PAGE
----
(734) 763-0544 (fax)
lfchaves@umich.edu

Andrew Hyde | alfa
Further information:
http://www.plosntds.org/doi/pntd.0000176

Further reports about: Chaves Disease Population factors

More articles from Life Sciences:

nachricht Discovery of a Key Regulatory Gene in Cardiac Valve Formation
24.05.2017 | Universität Basel

nachricht Carcinogenic soot particles from GDI engines
24.05.2017 | Empa - Eidgenössische Materialprüfungs- und Forschungsanstalt

All articles from Life Sciences >>>

The most recent press releases about innovation >>>

Die letzten 5 Focus-News des innovations-reports im Überblick:

Im Focus: A quantum walk of photons

Physicists from the University of Würzburg are capable of generating identical looking single light particles at the push of a button. Two new studies now demonstrate the potential this method holds.

The quantum computer has fuelled the imagination of scientists for decades: It is based on fundamentally different phenomena than a conventional computer....

Im Focus: Turmoil in sluggish electrons’ existence

An international team of physicists has monitored the scattering behaviour of electrons in a non-conducting material in real-time. Their insights could be beneficial for radiotherapy.

We can refer to electrons in non-conducting materials as ‘sluggish’. Typically, they remain fixed in a location, deep inside an atomic composite. It is hence...

Im Focus: Wafer-thin Magnetic Materials Developed for Future Quantum Technologies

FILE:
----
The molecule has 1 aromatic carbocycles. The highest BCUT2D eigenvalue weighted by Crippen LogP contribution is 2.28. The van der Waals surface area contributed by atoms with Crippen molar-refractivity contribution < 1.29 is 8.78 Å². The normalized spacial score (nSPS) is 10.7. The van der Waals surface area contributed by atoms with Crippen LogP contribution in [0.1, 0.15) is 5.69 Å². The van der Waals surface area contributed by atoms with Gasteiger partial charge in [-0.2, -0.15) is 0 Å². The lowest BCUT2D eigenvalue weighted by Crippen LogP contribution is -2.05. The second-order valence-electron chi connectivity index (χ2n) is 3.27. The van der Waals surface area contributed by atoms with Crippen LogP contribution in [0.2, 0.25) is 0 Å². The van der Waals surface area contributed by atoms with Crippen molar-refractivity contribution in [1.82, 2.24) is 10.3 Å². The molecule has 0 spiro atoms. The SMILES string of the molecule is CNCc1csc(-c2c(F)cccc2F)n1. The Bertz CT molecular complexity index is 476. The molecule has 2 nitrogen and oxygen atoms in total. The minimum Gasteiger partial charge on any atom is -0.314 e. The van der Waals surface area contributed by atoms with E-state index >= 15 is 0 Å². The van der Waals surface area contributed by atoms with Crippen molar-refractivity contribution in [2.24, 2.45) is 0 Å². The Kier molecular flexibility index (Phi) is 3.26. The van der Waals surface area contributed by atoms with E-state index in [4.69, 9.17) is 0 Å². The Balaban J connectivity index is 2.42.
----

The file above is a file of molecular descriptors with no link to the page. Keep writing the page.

Two-dimensional magnetic structures are regarded as a promising material for new types of data storage, since the magnetic properties of individual molecular building blocks can be investigated and modified. For the first time, researchers have now produced a wafer-thin ferrimagnet, in which molecules with different magnetic centers arrange themselves on a gold surface to form a checkerboard pattern. Scientists at the Swiss Nanoscience Institute at the University of Basel and the Paul Scherrer Institute published their findings in the journal Nature Communications.

Ferrimagnets are composed of two centers which are magnetized at different strengths and point in opposing directions. Two-dimensional, quasi-flat ferrimagnets...

Im Focus: World's thinnest hologram paves path to new 3-D world

Nano-hologram paves way for integration of 3-D holography into everyday electronics

An Australian-Chinese research team has created the world's thinnest hologram, paving the way towards the integration of 3D holography into everyday...

Im Focus: Using graphene to create quantum bits

In the race to produce a quantum computer, a number of projects are seeking a way to create quantum bits -- or qubits -- that are stable, meaning they are not much affected by changes in their environment. This normally needs highly nonlinear non-dissipative elements capable of functioning at very low temperatures.

In pursuit of this goal, researchers at EPFL's Laboratory of Photonics and Quantum Measurements LPQM (STI/SB), have investigated a nonlinear graphene-based...

All Focus news of the innovation-report >>>

Anzeige

Anzeige

Event News

Marine Conservation: IASS Contributes to UN Ocean Conference in New York on 5-9 June

24.05.2017 | Event News

AWK Aachen Machine Tool Colloquium 2017: Internet of Production for Agile Enterprises

23.05.2017 | Event News

Dortmund MST Conference presents Individualized Healthcare Solutions with micro and nanotechnology

22.05.2017 | Event News

 
Latest News

Physicists discover mechanism behind granular capillary effect

24.05.2017 | Physics and Astronomy

Measured for the first time: Direction of light waves changed by quantum effect

24.05.2017 | Physics and Astronomy

Marine Conservation: IASS Contributes to UN Ocean Conference in New York on 5-9 June

24.05.2017 | Event News

VideoLinks
B2B-VideoLinks
More VideoLinks >>>